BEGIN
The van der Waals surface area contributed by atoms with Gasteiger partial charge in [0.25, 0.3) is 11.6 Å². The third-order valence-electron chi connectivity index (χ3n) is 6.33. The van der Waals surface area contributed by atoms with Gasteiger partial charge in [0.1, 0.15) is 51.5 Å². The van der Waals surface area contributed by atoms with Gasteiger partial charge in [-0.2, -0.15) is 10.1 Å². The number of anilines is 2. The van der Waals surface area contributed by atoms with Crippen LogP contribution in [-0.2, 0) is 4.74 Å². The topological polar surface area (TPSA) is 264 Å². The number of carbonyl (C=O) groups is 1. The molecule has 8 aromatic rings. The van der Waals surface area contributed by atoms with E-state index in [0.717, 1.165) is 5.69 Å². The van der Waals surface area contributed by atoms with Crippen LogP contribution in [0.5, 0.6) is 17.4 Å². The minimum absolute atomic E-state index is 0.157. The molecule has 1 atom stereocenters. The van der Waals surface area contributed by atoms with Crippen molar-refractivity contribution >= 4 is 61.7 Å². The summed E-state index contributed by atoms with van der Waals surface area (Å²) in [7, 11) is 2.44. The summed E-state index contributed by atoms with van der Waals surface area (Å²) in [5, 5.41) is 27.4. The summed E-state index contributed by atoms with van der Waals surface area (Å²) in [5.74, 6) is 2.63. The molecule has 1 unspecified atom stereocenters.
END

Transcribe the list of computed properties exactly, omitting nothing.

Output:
The van der Waals surface area contributed by atoms with Gasteiger partial charge in [0.25, 0.3) is 11.6 Å². The third-order valence-electron chi connectivity index (χ3n) is 6.33. The van der Waals surface area contributed by atoms with Gasteiger partial charge in [0.1, 0.15) is 51.5 Å². The van der Waals surface area contributed by atoms with Gasteiger partial charge in [-0.2, -0.15) is 10.1 Å². The number of anilines is 2. The van der Waals surface area contributed by atoms with Crippen LogP contribution in [-0.2, 0) is 4.74 Å². The topological polar surface area (TPSA) is 264 Å². The number of carbonyl (C=O) groups is 1. The molecule has 8 aromatic rings. The van der Waals surface area contributed by atoms with E-state index in [0.717, 1.165) is 5.69 Å². The van der Waals surface area contributed by atoms with Crippen LogP contribution in [0.5, 0.6) is 17.4 Å². The minimum absolute atomic E-state index is 0.157. The molecule has 1 atom stereocenters. The van der Waals surface area contributed by atoms with Crippen molar-refractivity contribution >= 4 is 61.7 Å². The summed E-state index contributed by atoms with van der Waals surface area (Å²) in [7, 11) is 2.44. The summed E-state index contributed by atoms with van der Waals surface area (Å²) in [5, 5.41) is 27.4. The summed E-state index contributed by atoms with van der Waals surface area (Å²) in [5.74, 6) is 2.63. The molecule has 1 unspecified atom stereocenters.